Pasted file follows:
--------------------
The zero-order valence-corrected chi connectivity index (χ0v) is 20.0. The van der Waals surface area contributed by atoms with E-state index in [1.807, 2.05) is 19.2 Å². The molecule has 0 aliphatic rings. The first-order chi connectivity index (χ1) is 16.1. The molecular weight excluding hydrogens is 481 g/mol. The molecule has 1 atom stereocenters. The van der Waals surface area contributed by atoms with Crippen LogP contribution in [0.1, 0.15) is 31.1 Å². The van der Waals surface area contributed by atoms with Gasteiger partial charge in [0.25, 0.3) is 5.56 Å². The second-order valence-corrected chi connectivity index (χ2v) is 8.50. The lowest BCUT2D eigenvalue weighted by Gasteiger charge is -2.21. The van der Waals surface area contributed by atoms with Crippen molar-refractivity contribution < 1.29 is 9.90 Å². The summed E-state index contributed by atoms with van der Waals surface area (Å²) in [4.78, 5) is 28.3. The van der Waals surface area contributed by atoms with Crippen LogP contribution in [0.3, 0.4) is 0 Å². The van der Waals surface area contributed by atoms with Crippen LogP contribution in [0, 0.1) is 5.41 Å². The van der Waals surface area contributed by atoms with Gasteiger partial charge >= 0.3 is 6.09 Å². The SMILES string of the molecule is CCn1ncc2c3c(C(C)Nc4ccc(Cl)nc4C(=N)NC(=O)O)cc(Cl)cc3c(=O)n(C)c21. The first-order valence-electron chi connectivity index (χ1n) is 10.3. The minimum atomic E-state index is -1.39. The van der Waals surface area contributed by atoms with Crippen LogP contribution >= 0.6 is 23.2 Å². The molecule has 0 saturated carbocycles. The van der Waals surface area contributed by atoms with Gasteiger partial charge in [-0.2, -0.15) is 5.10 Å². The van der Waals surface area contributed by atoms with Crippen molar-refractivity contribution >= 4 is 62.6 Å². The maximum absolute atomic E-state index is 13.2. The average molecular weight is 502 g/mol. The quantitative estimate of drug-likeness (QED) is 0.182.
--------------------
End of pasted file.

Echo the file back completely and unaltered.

The zero-order valence-corrected chi connectivity index (χ0v) is 20.0. The van der Waals surface area contributed by atoms with E-state index in [1.807, 2.05) is 19.2 Å². The molecule has 0 aliphatic rings. The first-order chi connectivity index (χ1) is 16.1. The molecular weight excluding hydrogens is 481 g/mol. The molecule has 1 atom stereocenters. The van der Waals surface area contributed by atoms with Crippen LogP contribution in [0.1, 0.15) is 31.1 Å². The van der Waals surface area contributed by atoms with Gasteiger partial charge in [0.25, 0.3) is 5.56 Å². The second-order valence-corrected chi connectivity index (χ2v) is 8.50. The lowest BCUT2D eigenvalue weighted by Gasteiger charge is -2.21. The van der Waals surface area contributed by atoms with Crippen molar-refractivity contribution < 1.29 is 9.90 Å². The summed E-state index contributed by atoms with van der Waals surface area (Å²) in [4.78, 5) is 28.3. The van der Waals surface area contributed by atoms with Crippen LogP contribution in [0.3, 0.4) is 0 Å². The van der Waals surface area contributed by atoms with Crippen LogP contribution in [0, 0.1) is 5.41 Å². The van der Waals surface area contributed by atoms with Gasteiger partial charge >= 0.3 is 6.09 Å². The SMILES string of the molecule is CCn1ncc2c3c(C(C)Nc4ccc(Cl)nc4C(=N)NC(=O)O)cc(Cl)cc3c(=O)n(C)c21. The first-order valence-electron chi connectivity index (χ1n) is 10.3. The minimum atomic E-state index is -1.39. The van der Waals surface area contributed by atoms with Crippen LogP contribution >= 0.6 is 23.2 Å². The molecule has 0 saturated carbocycles. The van der Waals surface area contributed by atoms with Gasteiger partial charge in [-0.2, -0.15) is 5.10 Å². The van der Waals surface area contributed by atoms with Crippen molar-refractivity contribution >= 4 is 62.6 Å². The maximum absolute atomic E-state index is 13.2. The average molecular weight is 502 g/mol. The quantitative estimate of drug-likeness (QED) is 0.182.